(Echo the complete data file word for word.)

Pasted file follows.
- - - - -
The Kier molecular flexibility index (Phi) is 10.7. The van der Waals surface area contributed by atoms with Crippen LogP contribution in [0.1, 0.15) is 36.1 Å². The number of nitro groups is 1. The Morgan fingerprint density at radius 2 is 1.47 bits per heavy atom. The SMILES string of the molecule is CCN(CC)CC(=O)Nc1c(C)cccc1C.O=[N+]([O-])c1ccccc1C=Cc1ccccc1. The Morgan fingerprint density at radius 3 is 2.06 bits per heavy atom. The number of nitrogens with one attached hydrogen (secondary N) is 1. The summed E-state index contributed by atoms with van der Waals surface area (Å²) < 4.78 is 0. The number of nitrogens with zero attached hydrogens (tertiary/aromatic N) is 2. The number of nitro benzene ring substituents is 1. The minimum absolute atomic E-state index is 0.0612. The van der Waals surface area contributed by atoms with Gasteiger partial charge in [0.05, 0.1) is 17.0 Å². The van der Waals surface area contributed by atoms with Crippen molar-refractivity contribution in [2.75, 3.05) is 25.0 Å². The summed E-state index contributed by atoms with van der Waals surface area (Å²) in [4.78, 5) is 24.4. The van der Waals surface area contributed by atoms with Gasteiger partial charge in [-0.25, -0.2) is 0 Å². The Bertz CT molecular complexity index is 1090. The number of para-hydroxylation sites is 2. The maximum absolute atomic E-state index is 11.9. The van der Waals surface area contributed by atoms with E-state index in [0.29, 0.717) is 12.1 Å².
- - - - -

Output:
The Kier molecular flexibility index (Phi) is 10.7. The van der Waals surface area contributed by atoms with Crippen LogP contribution in [0.1, 0.15) is 36.1 Å². The number of nitro groups is 1. The Morgan fingerprint density at radius 2 is 1.47 bits per heavy atom. The SMILES string of the molecule is CCN(CC)CC(=O)Nc1c(C)cccc1C.O=[N+]([O-])c1ccccc1C=Cc1ccccc1. The Morgan fingerprint density at radius 3 is 2.06 bits per heavy atom. The number of nitrogens with one attached hydrogen (secondary N) is 1. The summed E-state index contributed by atoms with van der Waals surface area (Å²) < 4.78 is 0. The number of nitrogens with zero attached hydrogens (tertiary/aromatic N) is 2. The number of nitro benzene ring substituents is 1. The minimum absolute atomic E-state index is 0.0612. The van der Waals surface area contributed by atoms with Gasteiger partial charge in [0.05, 0.1) is 17.0 Å². The van der Waals surface area contributed by atoms with Crippen molar-refractivity contribution in [2.75, 3.05) is 25.0 Å². The summed E-state index contributed by atoms with van der Waals surface area (Å²) in [4.78, 5) is 24.4. The van der Waals surface area contributed by atoms with Gasteiger partial charge in [-0.25, -0.2) is 0 Å². The Bertz CT molecular complexity index is 1090. The number of para-hydroxylation sites is 2. The maximum absolute atomic E-state index is 11.9. The van der Waals surface area contributed by atoms with E-state index in [0.29, 0.717) is 12.1 Å².